Languages
Page last updated at 19:34 GMT, Thursday, 5 February 2009

British Council in Iran 'illegal'

Turning Points exhibition in Tehran in 2004
The council organises cultural events for thousands of Iranians each year

The Iranian government says the British Council - which has suspended its activities in the country - was operating illegally there.

Iran said no contract had been signed with Britain allowing the cultural centre to operate in Tehran.

But the council says its work is fully compliant with international law.

The UK government expressed "great regret" over the closure and both governments say they are holding talks to try to resolve the situation.

The British Council announced on Wednesday that its Tehran centre had closed on 31 January.

Martin Davidson, the council's chief executive, told the BBC on Wednesday that most of its 16 local employees had been ordered to resign by the office of the Iranian president.

Mr Davidson said Iran has also denied visas for British staff for the past two years.

Legal wrangling

A statement from Iran's embassy in London says: "So far, no contract between the governments of the [Islamic Republic] of Iran and Britain has been signed on the British Council's activities in Tehran and any activities under this name are considered as illegal."

I hope the Iranian government will enable the British Council to resume normal operations as soon as possible
David Miliband
UK Foreign Secretary

The two sides were discussing the issue, the statement added.

The council said in a statement: "The suggestion by the Iranian authorities that we are operating illegally is unfounded.

"The British Council has a legal basis to work in Iran and is compliant with international law."

"We would very much welcome discussions with the relevant authorities on resuming our work in Iran as soon as possible."

The British Council, while officially an independent non-profit charity, receives a large part of its funding from Britain's Foreign Office.

In a statement issued on Thursday, UK Foreign Secretary David Miliband said: "It is a matter of great regret that a country with Iran's culture should reject attempts to break down barriers and build cultural dialogue."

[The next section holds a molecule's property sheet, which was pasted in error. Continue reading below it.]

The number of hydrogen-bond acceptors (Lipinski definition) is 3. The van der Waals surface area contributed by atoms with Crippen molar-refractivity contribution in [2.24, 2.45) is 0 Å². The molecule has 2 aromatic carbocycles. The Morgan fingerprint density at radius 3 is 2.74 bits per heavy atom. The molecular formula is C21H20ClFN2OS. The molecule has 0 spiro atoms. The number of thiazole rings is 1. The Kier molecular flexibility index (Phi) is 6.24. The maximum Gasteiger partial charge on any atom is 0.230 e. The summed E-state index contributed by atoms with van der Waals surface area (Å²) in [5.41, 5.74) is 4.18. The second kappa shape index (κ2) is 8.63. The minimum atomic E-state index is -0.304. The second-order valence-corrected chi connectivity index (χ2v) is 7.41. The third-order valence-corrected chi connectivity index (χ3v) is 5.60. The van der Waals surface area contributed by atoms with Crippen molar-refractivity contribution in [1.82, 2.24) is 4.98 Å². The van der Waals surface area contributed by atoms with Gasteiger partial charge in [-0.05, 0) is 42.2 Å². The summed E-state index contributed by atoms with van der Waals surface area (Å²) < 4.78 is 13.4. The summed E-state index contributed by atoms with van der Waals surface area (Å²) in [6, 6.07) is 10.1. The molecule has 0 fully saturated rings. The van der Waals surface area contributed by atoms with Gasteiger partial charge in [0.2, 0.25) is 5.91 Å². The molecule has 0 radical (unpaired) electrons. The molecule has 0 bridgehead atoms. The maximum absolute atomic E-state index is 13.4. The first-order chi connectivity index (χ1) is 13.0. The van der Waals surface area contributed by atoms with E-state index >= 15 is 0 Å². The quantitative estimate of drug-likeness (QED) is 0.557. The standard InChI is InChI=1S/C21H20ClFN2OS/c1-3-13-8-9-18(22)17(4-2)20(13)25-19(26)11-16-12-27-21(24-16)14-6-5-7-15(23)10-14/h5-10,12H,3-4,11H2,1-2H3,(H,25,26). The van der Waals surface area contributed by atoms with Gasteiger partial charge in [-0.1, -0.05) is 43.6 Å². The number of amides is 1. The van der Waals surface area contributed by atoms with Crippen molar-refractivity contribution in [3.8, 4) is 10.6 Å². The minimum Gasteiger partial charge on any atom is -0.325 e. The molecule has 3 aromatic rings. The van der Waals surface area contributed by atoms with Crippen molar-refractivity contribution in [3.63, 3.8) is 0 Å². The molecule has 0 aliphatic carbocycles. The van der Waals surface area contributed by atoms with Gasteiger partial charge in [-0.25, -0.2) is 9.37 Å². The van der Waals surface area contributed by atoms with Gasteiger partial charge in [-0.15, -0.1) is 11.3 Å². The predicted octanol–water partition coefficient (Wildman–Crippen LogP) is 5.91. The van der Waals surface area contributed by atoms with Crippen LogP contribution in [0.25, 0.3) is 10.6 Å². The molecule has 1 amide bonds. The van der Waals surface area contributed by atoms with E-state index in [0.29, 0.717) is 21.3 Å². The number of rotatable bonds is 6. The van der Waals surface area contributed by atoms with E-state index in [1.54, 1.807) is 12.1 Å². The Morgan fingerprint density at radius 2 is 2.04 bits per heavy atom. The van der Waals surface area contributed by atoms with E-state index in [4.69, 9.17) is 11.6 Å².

"The work of the British Council is completely non-political - it is focused on improving the relationship between our two countries by promoting mutual understanding and respect," he added.

Mr Miliband said the British government would continue to promote improved relations between the people of Iran and the UK.

The closure of the British Council in Tehran is the latest flare-up of tension between the two countries.

Last month, Iran warned the BBC's Tehran bureau against contributing to the network's newly launched Farsi language TV channel, which is banned from operating in Iran.

A major diplomatic row between the two countries erupted in March 2007 when Iran seized a group of 15 British sailors on a navy patrol near the waterway between Iraq and Iran.

The group was held for nearly two weeks before being released.

Iran has in the past accused Britain and the United States of plotting to overthrow the religious establishment, charges Washington and London deny.

Print Sponsor


SEE ALSO
UK culture body halts Iran work
05 Feb 09 |  Middle East
Iran protest at UK Queen's party
14 Jun 07 |  Middle East
Timeline: Iran
06 Jan 09 |  Country profiles
Country profile: Iran
06 Jan 09 |  Country profiles

RELATED INTERNET LINKS
The BBC is not responsible for the content of external internet sites


FEATURES, VIEWS, ANALYSIS
Has China's housing bubble burst?
How the world's oldest clove tree defied an empire
Why Royal Ballet principal Sergei Polunin quit

BBC iD

Sign in

BBC navigation

Copyright © 2017 BBC. The BBC is not responsible for the content of external sites. Read more.

This page is best viewed in an up-to-date web browser with style sheets (CSS) enabled. While you will be able to view the content of this page in your current browser, you will not be able to get the full visual experience. Please consider upgrading your browser software or enabling style sheets (CSS) if you are able to do so.

Americas Africa Europe Middle East South Asia Asia Pacific